Russia’s shotgun-firing drone is designed to shoot down enemy drones

A video emerged in the last days of a particularly frightening concept: a drone with a shotgun mounted on its fuselage. But it does not seem to be designed to hunt people: the video is a demonstration of a Russian device designed for smaller aircraft, namely other drones.

The drone seems to have begun to develop. in 2016 (through Foxtrot Alpha ) of a group of students at the Moscow Aviation Institute. While there have been cases of people mounting firearms (and chainsaws) on unmanned aircraft, there are some drawbacks: the recoil of a shot makes it impractical to actually be an effective weapons platform.

According to students seem to have solved that problem by developing a stabilization mechanism to improve its accuracy. The Russian arms manufacturer Almaz-Antey was granted a patent for the design and, presumably, created the prototype.

The drone itself is armed with a Russian-made Vepr-12 shotgun, and an operator wearing a visor can control the drone from the ground. The plane takes off vertically, can fly for about 40 minutes and, according to C4ISRNET is designed as a platform to attack small drones from the air. The video shows the drone in action, flying to attack a balloon target and then an RC plane.

Another video from a year ago shows that the drone does not necessarily have to be airborne to be functional either:

In theory, it's an interesting idea that a drone with a gun installed (or is it a gun with wings?) It could be a kind of anti-drone defense. Drones are already a threat on the battlefield, as militaries around the world have had to deal with military and commercial drones produced for war in Iraq, Israel, Afghanistan and, in particular, Syria. In some cases, unmanned aircraft have been used to launch explosives at enemy forces, but they do not necessarily have to be armed to be effective: they can simply capture videos for use in propaganda.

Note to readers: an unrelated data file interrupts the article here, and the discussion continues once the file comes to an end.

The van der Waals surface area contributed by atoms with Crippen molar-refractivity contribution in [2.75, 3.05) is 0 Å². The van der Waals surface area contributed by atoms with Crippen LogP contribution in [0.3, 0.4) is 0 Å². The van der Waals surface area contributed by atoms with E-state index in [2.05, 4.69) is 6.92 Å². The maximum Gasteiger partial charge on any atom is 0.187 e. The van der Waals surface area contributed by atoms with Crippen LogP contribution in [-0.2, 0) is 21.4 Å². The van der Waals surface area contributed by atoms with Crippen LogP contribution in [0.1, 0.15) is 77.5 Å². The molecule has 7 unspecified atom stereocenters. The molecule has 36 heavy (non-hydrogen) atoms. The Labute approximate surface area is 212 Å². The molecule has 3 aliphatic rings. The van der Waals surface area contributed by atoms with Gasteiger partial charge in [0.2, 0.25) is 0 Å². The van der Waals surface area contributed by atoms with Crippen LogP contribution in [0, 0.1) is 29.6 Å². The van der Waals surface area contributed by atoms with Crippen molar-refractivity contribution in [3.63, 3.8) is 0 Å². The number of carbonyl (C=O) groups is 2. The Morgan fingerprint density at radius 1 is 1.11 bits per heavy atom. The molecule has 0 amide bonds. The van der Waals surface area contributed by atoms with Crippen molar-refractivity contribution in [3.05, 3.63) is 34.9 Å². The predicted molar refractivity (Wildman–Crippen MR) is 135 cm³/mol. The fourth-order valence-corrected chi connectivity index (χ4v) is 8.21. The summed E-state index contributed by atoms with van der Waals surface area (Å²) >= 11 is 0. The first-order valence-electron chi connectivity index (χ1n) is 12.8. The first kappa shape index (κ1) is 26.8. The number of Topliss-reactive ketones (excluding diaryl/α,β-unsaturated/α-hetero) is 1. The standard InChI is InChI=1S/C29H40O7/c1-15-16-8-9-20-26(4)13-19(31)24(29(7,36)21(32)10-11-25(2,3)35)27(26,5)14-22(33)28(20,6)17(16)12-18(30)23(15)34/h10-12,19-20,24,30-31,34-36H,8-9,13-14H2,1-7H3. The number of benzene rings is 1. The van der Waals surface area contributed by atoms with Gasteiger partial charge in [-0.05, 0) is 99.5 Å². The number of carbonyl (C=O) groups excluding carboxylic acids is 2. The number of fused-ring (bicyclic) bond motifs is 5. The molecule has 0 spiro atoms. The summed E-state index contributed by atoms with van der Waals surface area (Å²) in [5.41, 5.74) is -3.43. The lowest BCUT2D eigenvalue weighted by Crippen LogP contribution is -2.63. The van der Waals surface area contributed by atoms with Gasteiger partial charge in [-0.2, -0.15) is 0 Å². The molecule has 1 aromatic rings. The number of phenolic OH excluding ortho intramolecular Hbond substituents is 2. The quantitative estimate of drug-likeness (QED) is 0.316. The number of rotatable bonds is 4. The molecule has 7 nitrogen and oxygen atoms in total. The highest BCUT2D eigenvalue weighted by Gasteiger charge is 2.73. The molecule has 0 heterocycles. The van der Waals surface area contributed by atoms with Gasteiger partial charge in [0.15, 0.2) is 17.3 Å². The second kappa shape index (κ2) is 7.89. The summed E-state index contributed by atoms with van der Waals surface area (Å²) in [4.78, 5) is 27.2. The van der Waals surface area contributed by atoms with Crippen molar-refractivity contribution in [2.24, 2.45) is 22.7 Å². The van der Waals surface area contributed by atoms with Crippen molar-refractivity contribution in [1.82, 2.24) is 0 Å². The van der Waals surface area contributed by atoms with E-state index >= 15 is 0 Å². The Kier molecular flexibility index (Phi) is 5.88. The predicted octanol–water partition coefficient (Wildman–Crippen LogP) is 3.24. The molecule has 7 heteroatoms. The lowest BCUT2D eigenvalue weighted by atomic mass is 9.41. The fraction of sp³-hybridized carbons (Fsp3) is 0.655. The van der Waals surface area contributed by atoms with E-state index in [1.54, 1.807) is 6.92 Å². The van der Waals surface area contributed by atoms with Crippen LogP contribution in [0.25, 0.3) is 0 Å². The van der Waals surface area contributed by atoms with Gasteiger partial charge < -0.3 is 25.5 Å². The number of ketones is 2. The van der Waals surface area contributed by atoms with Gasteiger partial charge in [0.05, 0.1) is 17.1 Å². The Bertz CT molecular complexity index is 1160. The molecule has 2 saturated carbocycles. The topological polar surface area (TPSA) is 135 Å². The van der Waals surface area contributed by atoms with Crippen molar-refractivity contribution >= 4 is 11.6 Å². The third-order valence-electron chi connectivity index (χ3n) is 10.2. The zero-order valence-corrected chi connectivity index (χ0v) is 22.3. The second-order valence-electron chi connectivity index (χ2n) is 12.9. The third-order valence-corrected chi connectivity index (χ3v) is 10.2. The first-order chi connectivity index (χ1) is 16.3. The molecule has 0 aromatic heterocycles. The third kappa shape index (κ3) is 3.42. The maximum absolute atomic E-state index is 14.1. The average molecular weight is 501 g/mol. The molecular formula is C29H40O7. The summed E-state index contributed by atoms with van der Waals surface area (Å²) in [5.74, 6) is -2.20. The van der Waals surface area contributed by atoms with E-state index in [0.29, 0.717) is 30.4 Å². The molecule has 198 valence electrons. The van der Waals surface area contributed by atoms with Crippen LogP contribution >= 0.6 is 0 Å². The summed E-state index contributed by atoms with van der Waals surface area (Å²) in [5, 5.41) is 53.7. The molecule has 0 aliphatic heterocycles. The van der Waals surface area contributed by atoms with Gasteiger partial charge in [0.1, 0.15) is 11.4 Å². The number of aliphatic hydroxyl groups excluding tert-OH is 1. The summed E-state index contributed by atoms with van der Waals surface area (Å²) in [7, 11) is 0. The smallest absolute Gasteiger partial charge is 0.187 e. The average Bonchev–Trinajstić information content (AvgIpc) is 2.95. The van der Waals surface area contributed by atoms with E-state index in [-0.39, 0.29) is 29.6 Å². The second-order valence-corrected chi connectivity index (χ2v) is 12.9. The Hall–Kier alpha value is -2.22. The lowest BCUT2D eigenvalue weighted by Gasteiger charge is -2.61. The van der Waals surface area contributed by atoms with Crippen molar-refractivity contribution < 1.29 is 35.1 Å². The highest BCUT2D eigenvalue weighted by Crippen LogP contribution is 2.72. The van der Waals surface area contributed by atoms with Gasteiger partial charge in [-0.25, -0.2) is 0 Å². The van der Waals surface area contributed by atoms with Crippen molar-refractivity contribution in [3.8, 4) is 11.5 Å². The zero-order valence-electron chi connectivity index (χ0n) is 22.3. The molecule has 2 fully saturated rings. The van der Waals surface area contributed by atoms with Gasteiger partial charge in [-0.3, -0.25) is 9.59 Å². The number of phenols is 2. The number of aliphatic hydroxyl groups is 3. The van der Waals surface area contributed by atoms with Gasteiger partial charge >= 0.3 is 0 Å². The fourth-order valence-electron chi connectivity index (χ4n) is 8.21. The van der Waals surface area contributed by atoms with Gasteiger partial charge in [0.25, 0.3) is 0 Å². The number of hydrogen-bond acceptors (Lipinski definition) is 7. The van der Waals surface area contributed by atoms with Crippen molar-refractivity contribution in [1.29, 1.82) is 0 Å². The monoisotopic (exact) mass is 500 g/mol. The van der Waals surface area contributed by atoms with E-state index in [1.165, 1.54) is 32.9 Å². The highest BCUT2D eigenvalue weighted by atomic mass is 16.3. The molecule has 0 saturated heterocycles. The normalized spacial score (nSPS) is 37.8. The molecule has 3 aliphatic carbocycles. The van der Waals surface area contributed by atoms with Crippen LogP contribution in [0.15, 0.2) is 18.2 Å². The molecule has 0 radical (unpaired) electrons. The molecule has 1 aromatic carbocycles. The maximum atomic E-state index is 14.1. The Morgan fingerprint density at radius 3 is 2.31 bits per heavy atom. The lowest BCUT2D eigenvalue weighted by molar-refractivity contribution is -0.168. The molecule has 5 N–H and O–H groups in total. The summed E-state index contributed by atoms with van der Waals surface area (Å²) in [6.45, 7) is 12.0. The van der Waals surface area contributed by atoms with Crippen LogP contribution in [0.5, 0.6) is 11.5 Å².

As a result, there is also a large market for defenses against drones: the Drone Study Center at Bard College discovered there were "at least 235 drone products on the market or in active development" a year ago. He discovered that the most common defensive measure was an interference system, such as what Gatwick and Heathrow airports bought to protect their airspace from raids with drones, while other concepts such as microwave guns, nets and even birds of prey, they are also being tested. This particular method, dealing directly with the threat in question, seems to be a flexible way to address the problem, since this particular aircraft does not require specialized launch facilities or equipment and, in theory, could hunt an enemy plane quickly.

Sam Bendett, of the CNA defense research and analysis organization, tells The Verge that this type of system seems to be the result of Russian experiences with drone in Syria, and noted that the members of his service are being trained to deal with them. Russian drones, he says, as "a plethora of electronic warfare systems – stationary, mobile, portable – to deal with UAVs," and that electronic countermeasures are "done regularly and consistently." He notes that this particular drone is a prototype, and suggests that "it may have been [created as] a simple measure of 'gap' to help the forces against small and cheap systems." It is another tool in an arsenal against larger drones.

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